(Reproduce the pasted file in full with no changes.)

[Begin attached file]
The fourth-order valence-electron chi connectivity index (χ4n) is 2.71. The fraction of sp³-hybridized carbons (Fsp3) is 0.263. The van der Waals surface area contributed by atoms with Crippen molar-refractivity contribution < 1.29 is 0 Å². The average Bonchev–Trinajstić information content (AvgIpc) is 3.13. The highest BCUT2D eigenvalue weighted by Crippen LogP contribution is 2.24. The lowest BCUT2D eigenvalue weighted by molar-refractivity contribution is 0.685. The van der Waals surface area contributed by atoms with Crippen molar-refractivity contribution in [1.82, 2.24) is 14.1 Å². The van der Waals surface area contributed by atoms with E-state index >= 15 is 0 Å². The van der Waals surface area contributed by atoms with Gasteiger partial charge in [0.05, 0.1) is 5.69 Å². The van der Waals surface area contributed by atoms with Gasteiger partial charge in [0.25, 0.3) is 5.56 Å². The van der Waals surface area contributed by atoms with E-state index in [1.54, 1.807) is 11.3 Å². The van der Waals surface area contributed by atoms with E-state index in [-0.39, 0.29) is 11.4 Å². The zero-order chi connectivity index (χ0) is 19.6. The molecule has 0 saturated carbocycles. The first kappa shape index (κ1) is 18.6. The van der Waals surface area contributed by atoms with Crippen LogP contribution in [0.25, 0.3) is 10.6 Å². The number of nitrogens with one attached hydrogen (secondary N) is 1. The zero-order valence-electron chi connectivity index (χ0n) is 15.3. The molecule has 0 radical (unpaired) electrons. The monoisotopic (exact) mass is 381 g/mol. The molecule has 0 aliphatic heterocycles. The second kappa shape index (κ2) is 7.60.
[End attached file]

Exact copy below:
The fourth-order valence-electron chi connectivity index (χ4n) is 2.71. The fraction of sp³-hybridized carbons (Fsp3) is 0.263. The van der Waals surface area contributed by atoms with Crippen molar-refractivity contribution < 1.29 is 0 Å². The average Bonchev–Trinajstić information content (AvgIpc) is 3.13. The highest BCUT2D eigenvalue weighted by Crippen LogP contribution is 2.24. The lowest BCUT2D eigenvalue weighted by molar-refractivity contribution is 0.685. The van der Waals surface area contributed by atoms with Crippen molar-refractivity contribution in [1.82, 2.24) is 14.1 Å². The van der Waals surface area contributed by atoms with E-state index >= 15 is 0 Å². The van der Waals surface area contributed by atoms with Gasteiger partial charge in [0.05, 0.1) is 5.69 Å². The van der Waals surface area contributed by atoms with Gasteiger partial charge in [0.25, 0.3) is 5.56 Å². The van der Waals surface area contributed by atoms with E-state index in [1.54, 1.807) is 11.3 Å². The van der Waals surface area contributed by atoms with E-state index in [-0.39, 0.29) is 11.4 Å². The zero-order chi connectivity index (χ0) is 19.6. The molecule has 0 saturated carbocycles. The first kappa shape index (κ1) is 18.6. The van der Waals surface area contributed by atoms with Crippen LogP contribution in [0.25, 0.3) is 10.6 Å². The number of nitrogens with one attached hydrogen (secondary N) is 1. The zero-order valence-electron chi connectivity index (χ0n) is 15.3. The molecule has 0 radical (unpaired) electrons. The monoisotopic (exact) mass is 381 g/mol. The molecule has 0 aliphatic heterocycles. The second kappa shape index (κ2) is 7.60.